over me?"

The reason Dracula is pissed is that the monsters aren't as scary as they used to be. All the monsters have been screwing around and getting into less horrifying popular culture.

Now that he's venting, the witch makes it clear that she isn't interested, and she's started the rumors of Halloween's demise. Dracula balks at that. But she lays out some demands.

She wants to be in charge, or co-in charge. She wants to be on the merchandise (maybe Black Widow should try this), she wants more respect. She's sick of being mocked, and looked down on.

And she has a point. Apparently, Halloween only occurs because she flies on a broom over the moon at midnight on Halloween...Okay. But if that's true, she is kind of the most important one there.

But Dracula isn't interested in giving or sharing power and prestige.

So the witch runs. And we get a screwy hallway chase.

She flees, and Dracula gives chase as a bat.

Then the sun comes up, and he retreats. But before he beds down we get a reoccurring bit where Igor forgets to leaves things open for Dracula to fly through. So he crashes into them. (So this is the source of a lot Dracula: Dead and Loving It's humor.)

The next night the monsters plot how to get at the witch, who is in her own castle. The plan, go to the witches castle, sneak in, force her to fly over the moon, Brilliant!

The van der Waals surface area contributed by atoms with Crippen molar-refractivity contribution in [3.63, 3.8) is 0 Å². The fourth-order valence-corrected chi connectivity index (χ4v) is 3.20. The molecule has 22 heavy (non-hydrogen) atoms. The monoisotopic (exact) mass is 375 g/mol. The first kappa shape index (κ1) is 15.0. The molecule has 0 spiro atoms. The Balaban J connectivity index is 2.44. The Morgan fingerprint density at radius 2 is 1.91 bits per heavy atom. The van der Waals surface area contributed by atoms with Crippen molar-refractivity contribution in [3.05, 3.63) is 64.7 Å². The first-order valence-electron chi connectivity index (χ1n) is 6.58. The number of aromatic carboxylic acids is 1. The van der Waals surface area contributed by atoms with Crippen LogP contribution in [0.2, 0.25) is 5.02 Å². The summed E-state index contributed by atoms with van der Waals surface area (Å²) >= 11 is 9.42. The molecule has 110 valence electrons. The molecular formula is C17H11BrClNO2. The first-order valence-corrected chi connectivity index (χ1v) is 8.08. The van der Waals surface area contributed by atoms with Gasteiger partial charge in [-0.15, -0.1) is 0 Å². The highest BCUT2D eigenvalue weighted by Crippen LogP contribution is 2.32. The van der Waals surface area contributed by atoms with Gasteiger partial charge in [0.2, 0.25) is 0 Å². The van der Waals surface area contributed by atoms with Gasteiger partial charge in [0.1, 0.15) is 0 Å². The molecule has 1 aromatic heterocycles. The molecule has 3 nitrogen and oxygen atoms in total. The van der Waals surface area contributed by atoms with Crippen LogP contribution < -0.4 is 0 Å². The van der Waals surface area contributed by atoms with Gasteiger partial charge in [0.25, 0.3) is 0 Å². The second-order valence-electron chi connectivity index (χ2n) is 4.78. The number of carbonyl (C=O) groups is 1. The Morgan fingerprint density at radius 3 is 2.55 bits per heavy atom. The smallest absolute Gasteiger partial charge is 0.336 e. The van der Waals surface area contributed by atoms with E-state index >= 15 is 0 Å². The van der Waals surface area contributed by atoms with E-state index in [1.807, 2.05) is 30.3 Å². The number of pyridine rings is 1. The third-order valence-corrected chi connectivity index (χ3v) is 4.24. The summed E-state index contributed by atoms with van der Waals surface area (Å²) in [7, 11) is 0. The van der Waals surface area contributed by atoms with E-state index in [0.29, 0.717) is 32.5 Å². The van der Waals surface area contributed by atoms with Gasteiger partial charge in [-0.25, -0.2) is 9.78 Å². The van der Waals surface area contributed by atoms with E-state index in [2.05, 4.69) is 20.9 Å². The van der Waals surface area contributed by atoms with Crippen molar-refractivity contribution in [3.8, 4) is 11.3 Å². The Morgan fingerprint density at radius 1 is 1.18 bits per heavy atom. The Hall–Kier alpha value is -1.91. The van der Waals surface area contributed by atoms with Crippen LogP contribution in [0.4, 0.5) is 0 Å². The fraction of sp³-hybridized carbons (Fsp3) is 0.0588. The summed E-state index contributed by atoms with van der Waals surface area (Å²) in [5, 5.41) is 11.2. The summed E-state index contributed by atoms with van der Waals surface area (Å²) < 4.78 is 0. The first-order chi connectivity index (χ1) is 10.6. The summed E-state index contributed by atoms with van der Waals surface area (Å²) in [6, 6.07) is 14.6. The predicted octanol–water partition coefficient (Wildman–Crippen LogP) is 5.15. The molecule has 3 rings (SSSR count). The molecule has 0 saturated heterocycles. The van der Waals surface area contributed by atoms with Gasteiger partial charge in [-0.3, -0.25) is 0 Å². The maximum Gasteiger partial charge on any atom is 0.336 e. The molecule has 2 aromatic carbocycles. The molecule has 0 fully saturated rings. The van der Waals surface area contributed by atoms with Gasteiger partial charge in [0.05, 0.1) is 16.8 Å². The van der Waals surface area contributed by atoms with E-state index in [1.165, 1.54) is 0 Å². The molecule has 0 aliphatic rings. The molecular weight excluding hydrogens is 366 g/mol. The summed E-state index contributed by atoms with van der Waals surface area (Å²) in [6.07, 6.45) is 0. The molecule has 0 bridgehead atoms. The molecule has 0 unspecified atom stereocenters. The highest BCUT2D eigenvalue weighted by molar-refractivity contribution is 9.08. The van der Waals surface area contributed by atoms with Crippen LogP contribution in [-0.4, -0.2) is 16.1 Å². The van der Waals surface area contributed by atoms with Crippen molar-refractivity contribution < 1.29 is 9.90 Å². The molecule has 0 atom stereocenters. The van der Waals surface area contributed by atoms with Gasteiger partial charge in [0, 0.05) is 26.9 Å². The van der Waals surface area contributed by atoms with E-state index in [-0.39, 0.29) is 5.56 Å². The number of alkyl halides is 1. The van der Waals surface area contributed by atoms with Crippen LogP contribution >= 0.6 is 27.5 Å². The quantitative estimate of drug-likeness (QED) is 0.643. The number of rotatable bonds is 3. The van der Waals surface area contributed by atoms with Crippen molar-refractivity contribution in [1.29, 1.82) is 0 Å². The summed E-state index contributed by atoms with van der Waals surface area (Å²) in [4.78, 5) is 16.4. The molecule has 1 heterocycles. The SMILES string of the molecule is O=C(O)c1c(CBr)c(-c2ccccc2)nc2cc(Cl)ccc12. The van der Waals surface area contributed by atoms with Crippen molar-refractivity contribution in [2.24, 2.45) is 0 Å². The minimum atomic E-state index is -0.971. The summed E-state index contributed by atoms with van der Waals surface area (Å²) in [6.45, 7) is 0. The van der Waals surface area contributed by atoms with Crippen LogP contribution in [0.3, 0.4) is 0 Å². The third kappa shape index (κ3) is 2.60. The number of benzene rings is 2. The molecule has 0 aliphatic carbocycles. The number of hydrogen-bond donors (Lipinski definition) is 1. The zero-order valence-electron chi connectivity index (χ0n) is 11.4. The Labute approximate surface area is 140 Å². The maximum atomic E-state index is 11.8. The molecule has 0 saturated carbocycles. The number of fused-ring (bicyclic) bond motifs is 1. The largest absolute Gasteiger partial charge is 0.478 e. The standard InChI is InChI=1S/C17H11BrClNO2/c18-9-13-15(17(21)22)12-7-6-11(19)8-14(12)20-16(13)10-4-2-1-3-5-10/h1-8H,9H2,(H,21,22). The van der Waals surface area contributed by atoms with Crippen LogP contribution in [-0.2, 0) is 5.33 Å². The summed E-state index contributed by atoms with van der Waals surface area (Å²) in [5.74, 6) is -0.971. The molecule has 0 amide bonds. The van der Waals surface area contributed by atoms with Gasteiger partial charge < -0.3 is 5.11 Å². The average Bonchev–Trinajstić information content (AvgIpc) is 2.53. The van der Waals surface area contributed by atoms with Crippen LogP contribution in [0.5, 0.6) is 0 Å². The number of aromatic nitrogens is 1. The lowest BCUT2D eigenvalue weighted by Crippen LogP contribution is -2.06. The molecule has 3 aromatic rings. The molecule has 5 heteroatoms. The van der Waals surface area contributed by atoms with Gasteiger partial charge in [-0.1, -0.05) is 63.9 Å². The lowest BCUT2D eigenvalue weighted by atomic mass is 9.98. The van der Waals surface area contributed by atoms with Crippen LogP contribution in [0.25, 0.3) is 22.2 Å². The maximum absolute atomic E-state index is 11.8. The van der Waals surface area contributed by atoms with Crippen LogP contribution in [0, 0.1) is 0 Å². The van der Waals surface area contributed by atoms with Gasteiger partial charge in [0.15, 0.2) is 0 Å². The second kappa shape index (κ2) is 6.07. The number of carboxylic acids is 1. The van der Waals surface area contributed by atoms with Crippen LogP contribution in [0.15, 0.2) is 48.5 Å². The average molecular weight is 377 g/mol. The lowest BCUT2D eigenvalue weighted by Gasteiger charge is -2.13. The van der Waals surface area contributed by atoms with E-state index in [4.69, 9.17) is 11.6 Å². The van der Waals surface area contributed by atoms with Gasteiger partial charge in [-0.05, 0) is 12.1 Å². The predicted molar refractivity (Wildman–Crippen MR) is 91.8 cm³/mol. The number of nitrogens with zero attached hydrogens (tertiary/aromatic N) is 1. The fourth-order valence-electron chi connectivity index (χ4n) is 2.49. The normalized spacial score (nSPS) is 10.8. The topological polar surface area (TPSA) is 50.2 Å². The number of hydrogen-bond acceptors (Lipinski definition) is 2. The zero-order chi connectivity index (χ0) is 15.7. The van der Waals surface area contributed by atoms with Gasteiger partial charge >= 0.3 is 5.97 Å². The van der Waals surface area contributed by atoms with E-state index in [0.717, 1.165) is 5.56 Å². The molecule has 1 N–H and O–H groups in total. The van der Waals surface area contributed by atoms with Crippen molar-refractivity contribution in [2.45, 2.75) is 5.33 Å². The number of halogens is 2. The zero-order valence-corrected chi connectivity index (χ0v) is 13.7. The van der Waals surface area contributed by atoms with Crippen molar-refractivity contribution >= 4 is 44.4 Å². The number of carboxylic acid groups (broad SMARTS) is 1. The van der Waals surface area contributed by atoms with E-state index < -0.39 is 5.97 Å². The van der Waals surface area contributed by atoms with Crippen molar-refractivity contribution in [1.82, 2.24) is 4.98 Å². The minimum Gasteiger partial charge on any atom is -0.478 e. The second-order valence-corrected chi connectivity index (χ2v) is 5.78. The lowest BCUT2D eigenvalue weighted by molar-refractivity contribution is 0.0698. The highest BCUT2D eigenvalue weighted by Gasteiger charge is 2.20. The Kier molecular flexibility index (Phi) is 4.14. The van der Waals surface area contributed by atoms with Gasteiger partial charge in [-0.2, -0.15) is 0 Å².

Just realized they weren't the Groovy Goolies.
Actually, Dracula plans to hypnotize her. So they head out. And stalk her.

They grab her...

And then she pulls figures out of a painting to act them.

And she runs. Behind a door, she is beyond Dracula's reach.

"Shoot! A door. If only I had the power and strength to get through."

Dracula tries to sneak in as a bat, and the witch bashes him.

After another attempt, Dracula decides to just agree to her terms.

She adds terms like Dracula being required to take her to the disco nightly. But he agrees.

Then she decides she just won't do it. She's sick of being a witch. She's also tired of being hated, feared, and unloved.

But then the two kids from the start pop up out of no where. I mean, how did they get there?

Oh, I know this movie. That's a demonic doll!

They beg her to do it, and save Halloween. The witch sees the little girl dressed as a witch, and has a change of heart,

"Well, I don't know. What did the water balloon say when it met the witch?"
So she agrees to make the ride, for the kids. And for all the things Dracula agreed to give her.

And quickly the monsters remembered how tasty kids were, and feasted on
the youthful entrails. It was a wonderful Halloween Feast.
With that done, DISCO! I guess if Paul Lynde gets to do it, so does Judd Hirsch.

The witch arrives, and eyes Dracula. She then does her WonderWoman spin, cause it's the 70's (and Wonder Woman spins are always awesome). She turns into Mariette Hartley.

Seeing her, he turns into...John Travolta? I guess we know who lost in this exchange.

And we dance our way out of this special. Cause, the 70's.

The lesson we learn is that this is actually more embarrassing than The Paul Lynde Halloween Special. AND it's less embarrassing than Hotel Transylvania.

But as much as you might want to mark that statement. This movie won an Emmy. It has an Emmy, The Emmy for Outstanding Individual Achievement - Children's Program. Was Sesame Street asleep all that year? Mr. Rogers?

The hell? Let that roost in your mind.

Happy Halloween!